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May 29, 2012

Rights For Women

While it was accepted and common for women to ride in the 1950s (including this winning hunt team from the Meadowbrook Hunter Trials in 1951), the subject of women on the U.S. Equestrian Team was still up for debate. Photo by Freudy Photos.

Aug. 17, 1951

The Chronicle reports on the debate over women riding in the show jumping at the Olympic Games.

Urgent representations that American women be permitted to ride in the Prix des Nations contest of the 1952 Olympics at Helsinki are being pressed by the U.S. Equestrian Team, Inc., Whitney Stone, Chairman of the Team’s Executive Committee, declared here today.

“Although we expect no ruling until November from the Fédération Equestre Internationale, the international governing body with headquarters in Nice, France,” said Mr. Stone, “we shall proceed on the assumption that our petition will be granted.”

The U.S. Equestrian Team, Inc., a non-profit civilian organization, is the official agent of the U.S. Olympic Committee to select and prepare horses and amateur riders and to nominate a team to represent the United States in the equestrian event of the 1952 Olympic Games.

“The United States has a number of excellent woman riders qualified to try out for the Prix des Nations’ team,” Mr. Stone declared. “The event has been restricted to male riders in the past on the theory that the severity of the course made it too dangerous for women, who were allowed to compete in the dressage contest only.”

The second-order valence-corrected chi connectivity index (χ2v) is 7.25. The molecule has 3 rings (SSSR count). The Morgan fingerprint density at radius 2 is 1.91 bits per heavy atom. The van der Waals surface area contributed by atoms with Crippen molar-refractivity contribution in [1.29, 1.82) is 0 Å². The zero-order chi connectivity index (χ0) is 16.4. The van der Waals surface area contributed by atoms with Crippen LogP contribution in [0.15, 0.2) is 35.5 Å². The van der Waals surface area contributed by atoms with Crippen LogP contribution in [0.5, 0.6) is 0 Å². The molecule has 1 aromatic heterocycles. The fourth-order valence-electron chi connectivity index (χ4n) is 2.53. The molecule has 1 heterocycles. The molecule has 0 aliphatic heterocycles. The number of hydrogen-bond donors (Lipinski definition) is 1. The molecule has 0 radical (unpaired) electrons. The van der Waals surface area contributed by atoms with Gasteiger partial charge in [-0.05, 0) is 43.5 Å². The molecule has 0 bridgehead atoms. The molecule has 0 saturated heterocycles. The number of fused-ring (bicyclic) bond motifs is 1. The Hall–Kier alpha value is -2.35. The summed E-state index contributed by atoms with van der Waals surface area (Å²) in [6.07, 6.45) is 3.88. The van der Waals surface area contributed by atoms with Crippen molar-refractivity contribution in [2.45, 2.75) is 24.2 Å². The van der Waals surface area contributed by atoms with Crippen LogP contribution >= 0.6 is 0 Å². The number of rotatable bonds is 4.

“Faced with an immediate decision, and in fairness to the successful male riders in this country, the U.S. Equestrian Team will continue to plan its selections without regard to sex. It is expected that during September and early October at the final trials held at Fort Riley, Kansas, several women will be competing for places on the Prix des Nations team. Prior to that time they will have made their way through ten zonal competitions.

“Should the decision of the FEI prove adverse, of course it will be necessary to substitute next-in-line male riders, but we sincerely hope that will not be the case.”

In addition to the Prix des Nations, world interest also centers on the grueling Three-Day Event which consists of separate tests on successive days. On the first day is the dressage test to show obedience, balance, suppleness and perfect lightness of the horse, together with the regularity, straightness and extension of his gaits. On the second day comes the durance, speed and cross country test. The jumping test is on the third day. The American petition on behalf of women riders did not include their participation in this event.

This article was first published on Aug. 17, 1951, in The Chronicle. It's part of a series celebrating 75 years of Chronicle history.